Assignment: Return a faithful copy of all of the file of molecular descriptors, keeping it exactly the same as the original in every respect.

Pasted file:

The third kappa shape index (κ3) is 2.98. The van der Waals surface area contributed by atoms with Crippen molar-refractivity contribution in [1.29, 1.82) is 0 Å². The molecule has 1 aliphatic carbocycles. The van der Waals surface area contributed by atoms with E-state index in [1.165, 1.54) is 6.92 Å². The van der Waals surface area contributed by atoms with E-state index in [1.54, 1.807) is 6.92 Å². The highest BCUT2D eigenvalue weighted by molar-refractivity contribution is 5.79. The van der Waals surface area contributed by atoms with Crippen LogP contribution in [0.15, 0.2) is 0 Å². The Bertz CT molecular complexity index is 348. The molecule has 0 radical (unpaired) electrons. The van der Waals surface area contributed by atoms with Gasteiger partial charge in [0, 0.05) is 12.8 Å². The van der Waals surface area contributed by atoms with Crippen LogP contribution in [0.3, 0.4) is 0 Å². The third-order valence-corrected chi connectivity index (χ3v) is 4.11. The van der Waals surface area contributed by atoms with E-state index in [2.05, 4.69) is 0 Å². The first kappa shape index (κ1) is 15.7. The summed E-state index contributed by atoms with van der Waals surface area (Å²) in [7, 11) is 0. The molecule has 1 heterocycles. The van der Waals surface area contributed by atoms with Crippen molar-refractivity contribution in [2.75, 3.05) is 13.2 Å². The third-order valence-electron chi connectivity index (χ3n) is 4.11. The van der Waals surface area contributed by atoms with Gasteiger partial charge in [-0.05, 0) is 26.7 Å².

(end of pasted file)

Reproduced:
The third kappa shape index (κ3) is 2.98. The van der Waals surface area contributed by atoms with Crippen molar-refractivity contribution in [1.29, 1.82) is 0 Å². The molecule has 1 aliphatic carbocycles. The van der Waals surface area contributed by atoms with E-state index in [1.165, 1.54) is 6.92 Å². The van der Waals surface area contributed by atoms with E-state index in [1.54, 1.807) is 6.92 Å². The highest BCUT2D eigenvalue weighted by molar-refractivity contribution is 5.79. The van der Waals surface area contributed by atoms with Crippen LogP contribution in [0.15, 0.2) is 0 Å². The Bertz CT molecular complexity index is 348. The molecule has 0 radical (unpaired) electrons. The van der Waals surface area contributed by atoms with Gasteiger partial charge in [0, 0.05) is 12.8 Å². The van der Waals surface area contributed by atoms with Crippen LogP contribution in [0.3, 0.4) is 0 Å². The third-order valence-corrected chi connectivity index (χ3v) is 4.11. The van der Waals surface area contributed by atoms with E-state index in [2.05, 4.69) is 0 Å². The first kappa shape index (κ1) is 15.7. The summed E-state index contributed by atoms with van der Waals surface area (Å²) in [7, 11) is 0. The molecule has 1 heterocycles. The van der Waals surface area contributed by atoms with Crippen molar-refractivity contribution in [2.75, 3.05) is 13.2 Å². The third-order valence-electron chi connectivity index (χ3n) is 4.11. The van der Waals surface area contributed by atoms with Gasteiger partial charge in [-0.05, 0) is 26.7 Å².